Museum-style paintings are very hit-or-miss for me.  I love the framed prints of Carnation, Lily, Lily, Rose (John Singer Sargent) and Impression soleil (Monet) hanging on my walls.  I would not turn down an offer of free framed prints of Monet’s other works.  But as for other popular paintings like The Scream or The Mona Lisa – I don’t get them.   (Leonardo’s drawings, however, are fantastic.)  And a lot of the stuff from the early Renaissance period… hey, it’s late, we need to go look at sculptures now.

  • If you had to give up one sense (sight, smell, hearing, taste – let’s keep touch) which would it be and why?

Taste.   It would help me resist potato chips, helping in my passive weight loss goals.

  • Purple, 42, or the Roman Legion? (Don’t think about it – just answer.)

Roman Legion.

  • You win an expense-paid 3-week vacation to an isolated retreat up in the mountains on the shore of a pristine lake. What books do you take and why?

A collection of Audubon books to identify the local plants, fungi and critters.   Because, let’s be honest, I am just not going to be able to stay cooped up indoors all day.  Specific titles on my to-read list:

The Sun Also Rises – I really enjoyed The Old Man and the Sea, but oddly, haven’t explored Hemingway’s other works.  I only know of him from the Michael Palin book.

Anathem – Neil Stephenson.  Kiri says this is a great book.  I’ve been discouraged by its mass and have been leery of allocating time to tackle it.

To Kill a Mockingbird – Harper Lee, because John posted a review.  (You might also find the less popular Black Boy, by Richard Wright, interesting.)  I have more interest in revisiting the classics now that I’m not being forced to read them.

  • Shampoo and conditioner? Or shampoo and conditioner in one? (If you use more than 2 hair care products, leave your answer blank.)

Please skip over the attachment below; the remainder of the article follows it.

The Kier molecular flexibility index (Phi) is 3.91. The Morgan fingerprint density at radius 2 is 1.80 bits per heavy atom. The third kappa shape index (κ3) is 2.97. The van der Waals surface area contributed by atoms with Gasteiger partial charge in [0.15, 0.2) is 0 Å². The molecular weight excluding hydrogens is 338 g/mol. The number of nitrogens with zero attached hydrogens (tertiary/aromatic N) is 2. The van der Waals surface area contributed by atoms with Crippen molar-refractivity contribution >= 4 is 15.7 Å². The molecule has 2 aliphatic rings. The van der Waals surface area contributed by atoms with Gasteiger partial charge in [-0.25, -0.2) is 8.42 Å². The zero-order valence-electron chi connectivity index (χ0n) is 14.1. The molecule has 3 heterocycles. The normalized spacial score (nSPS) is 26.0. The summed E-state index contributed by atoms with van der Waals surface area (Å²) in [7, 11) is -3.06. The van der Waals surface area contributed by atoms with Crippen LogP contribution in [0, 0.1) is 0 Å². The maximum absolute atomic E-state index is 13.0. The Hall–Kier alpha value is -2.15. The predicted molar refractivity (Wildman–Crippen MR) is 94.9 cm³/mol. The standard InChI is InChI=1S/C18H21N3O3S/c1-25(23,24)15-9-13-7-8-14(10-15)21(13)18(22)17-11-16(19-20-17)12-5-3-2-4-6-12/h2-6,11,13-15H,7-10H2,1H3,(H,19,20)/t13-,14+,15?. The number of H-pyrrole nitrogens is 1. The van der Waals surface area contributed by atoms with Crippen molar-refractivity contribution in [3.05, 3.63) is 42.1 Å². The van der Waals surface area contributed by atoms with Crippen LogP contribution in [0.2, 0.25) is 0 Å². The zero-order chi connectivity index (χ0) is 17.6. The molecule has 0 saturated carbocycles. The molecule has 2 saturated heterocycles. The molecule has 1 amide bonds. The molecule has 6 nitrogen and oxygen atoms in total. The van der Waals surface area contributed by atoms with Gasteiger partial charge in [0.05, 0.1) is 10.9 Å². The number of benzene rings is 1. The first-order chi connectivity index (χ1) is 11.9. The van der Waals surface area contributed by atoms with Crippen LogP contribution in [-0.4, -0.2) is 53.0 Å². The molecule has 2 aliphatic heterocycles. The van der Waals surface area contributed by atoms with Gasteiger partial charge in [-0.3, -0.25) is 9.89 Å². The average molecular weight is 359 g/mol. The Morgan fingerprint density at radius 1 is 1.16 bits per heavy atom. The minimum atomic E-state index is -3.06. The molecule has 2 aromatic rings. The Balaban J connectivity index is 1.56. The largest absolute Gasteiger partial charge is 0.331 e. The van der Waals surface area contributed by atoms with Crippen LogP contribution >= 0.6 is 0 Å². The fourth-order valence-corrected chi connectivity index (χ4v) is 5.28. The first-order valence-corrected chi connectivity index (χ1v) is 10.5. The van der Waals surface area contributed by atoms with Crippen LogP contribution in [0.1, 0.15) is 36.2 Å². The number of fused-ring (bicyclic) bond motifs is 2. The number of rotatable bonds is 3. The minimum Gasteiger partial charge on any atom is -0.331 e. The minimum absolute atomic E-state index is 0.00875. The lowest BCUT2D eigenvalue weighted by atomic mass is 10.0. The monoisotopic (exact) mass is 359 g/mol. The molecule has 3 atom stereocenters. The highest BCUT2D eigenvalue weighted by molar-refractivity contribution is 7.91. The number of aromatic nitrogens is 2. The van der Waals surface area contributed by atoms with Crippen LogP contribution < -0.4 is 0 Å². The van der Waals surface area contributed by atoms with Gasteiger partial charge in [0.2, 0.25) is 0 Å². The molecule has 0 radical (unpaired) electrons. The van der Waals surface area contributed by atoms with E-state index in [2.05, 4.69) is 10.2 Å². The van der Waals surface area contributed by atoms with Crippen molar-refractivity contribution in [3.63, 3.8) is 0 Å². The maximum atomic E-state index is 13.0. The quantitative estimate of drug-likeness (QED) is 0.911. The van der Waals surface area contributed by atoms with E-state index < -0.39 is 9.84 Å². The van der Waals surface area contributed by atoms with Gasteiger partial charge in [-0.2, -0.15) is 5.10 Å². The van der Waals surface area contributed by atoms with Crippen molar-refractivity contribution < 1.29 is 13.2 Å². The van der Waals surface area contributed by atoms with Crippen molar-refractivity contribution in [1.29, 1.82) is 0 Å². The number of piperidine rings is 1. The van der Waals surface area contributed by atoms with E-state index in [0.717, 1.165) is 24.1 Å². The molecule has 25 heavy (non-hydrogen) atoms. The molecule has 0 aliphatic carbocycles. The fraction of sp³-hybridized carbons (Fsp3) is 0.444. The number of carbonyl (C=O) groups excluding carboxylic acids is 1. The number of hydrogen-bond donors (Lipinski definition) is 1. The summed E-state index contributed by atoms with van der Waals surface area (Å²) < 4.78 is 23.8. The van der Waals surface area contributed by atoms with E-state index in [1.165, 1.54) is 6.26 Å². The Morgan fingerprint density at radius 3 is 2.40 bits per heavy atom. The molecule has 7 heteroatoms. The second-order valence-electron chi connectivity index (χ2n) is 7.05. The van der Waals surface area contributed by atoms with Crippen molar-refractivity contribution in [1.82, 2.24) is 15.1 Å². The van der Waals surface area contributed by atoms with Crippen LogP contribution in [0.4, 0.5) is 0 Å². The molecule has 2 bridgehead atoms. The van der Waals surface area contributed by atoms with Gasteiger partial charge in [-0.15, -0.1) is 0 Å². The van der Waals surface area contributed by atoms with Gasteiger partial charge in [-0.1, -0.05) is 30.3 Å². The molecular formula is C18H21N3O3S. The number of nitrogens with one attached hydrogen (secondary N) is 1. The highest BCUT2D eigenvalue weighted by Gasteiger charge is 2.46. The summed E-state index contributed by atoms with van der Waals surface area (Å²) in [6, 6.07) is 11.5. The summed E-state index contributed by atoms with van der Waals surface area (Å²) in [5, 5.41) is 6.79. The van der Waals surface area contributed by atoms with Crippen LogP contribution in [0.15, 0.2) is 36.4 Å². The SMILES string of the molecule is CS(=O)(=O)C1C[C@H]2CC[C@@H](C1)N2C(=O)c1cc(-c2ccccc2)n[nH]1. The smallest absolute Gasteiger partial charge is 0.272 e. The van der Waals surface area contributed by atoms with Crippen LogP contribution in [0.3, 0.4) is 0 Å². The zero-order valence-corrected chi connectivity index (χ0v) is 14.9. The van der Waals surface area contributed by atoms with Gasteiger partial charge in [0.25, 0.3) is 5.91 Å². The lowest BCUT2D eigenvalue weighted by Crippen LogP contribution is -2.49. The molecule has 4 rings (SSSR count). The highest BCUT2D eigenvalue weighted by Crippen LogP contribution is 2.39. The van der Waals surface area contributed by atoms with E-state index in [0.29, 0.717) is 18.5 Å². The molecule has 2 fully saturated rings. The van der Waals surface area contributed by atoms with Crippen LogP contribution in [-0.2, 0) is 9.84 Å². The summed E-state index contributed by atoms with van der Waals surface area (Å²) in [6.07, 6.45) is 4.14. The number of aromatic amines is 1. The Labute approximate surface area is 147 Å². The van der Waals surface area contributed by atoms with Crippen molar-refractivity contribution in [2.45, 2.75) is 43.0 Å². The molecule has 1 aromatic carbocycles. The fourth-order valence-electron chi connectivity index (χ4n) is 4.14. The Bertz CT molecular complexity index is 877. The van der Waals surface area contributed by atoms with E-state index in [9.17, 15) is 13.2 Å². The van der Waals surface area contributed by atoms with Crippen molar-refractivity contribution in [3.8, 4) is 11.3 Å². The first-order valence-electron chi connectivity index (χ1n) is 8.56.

Shampoo. My hair is short/thinning enough that I need only one.

  • Why do you blog? (I reserve the right to start using your answer if it’s better than my own.)

For the conversation with erudite women and men.

(Nearly) Ten years ago, I got into blogging with some other folks at’s personalization team.  It remained a fun & creative outlet for posting recipes or opinions about cycling events, and the software (at the time, Movable Type) was a lot easier than editing manual web pages.

I had a lot of fun posting on random things I learned but that took a lot of time away from other things I wanted to do.  (Now if I could earn a living that way…)

For a variety of reasons, ranging from “other real life priorities” to “do I really want to be asked about this by a potential employer” to “everybody’s on Facebook,” I’ve been tapering back on the public posts.

  • What non-human, non-plant living creature would you rid the world of? And why?

Mosquitos – doing so would let me enjoy my expense-paid 3-week vacation to the isolated retreat up in the mountains on the shore of a lake much more.   Runner up: the wasps that keep trying to burrow into my master bedroom.

  • Sunrise or sunset?


  • Music. How frequently do you listen? To whom? And via what media? List 3 musicians you’re listening to right now.